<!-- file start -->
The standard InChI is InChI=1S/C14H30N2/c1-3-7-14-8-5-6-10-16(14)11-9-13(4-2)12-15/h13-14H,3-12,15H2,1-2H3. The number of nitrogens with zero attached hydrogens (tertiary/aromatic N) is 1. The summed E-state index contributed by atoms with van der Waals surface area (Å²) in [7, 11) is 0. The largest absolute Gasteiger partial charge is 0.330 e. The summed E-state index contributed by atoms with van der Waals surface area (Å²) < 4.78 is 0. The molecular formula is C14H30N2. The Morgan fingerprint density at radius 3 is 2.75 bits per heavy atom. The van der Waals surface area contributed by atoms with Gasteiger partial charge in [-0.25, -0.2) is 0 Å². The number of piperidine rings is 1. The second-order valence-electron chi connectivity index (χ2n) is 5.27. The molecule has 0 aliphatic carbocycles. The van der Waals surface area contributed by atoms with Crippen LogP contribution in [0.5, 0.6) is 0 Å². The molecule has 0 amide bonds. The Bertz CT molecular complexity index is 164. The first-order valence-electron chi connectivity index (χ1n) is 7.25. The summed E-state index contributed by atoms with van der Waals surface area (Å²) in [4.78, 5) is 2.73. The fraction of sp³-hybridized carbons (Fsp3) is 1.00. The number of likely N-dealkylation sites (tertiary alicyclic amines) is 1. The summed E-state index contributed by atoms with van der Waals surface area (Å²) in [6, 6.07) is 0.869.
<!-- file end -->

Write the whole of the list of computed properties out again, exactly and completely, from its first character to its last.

The standard InChI is InChI=1S/C14H30N2/c1-3-7-14-8-5-6-10-16(14)11-9-13(4-2)12-15/h13-14H,3-12,15H2,1-2H3. The number of nitrogens with zero attached hydrogens (tertiary/aromatic N) is 1. The summed E-state index contributed by atoms with van der Waals surface area (Å²) in [7, 11) is 0. The largest absolute Gasteiger partial charge is 0.330 e. The summed E-state index contributed by atoms with van der Waals surface area (Å²) < 4.78 is 0. The molecular formula is C14H30N2. The Morgan fingerprint density at radius 3 is 2.75 bits per heavy atom. The van der Waals surface area contributed by atoms with Gasteiger partial charge in [-0.25, -0.2) is 0 Å². The number of piperidine rings is 1. The second-order valence-electron chi connectivity index (χ2n) is 5.27. The molecule has 0 aliphatic carbocycles. The van der Waals surface area contributed by atoms with Crippen LogP contribution in [0.5, 0.6) is 0 Å². The molecule has 0 amide bonds. The Bertz CT molecular complexity index is 164. The first-order valence-electron chi connectivity index (χ1n) is 7.25. The summed E-state index contributed by atoms with van der Waals surface area (Å²) in [4.78, 5) is 2.73. The fraction of sp³-hybridized carbons (Fsp3) is 1.00. The number of likely N-dealkylation sites (tertiary alicyclic amines) is 1. The summed E-state index contributed by atoms with van der Waals surface area (Å²) in [6, 6.07) is 0.869.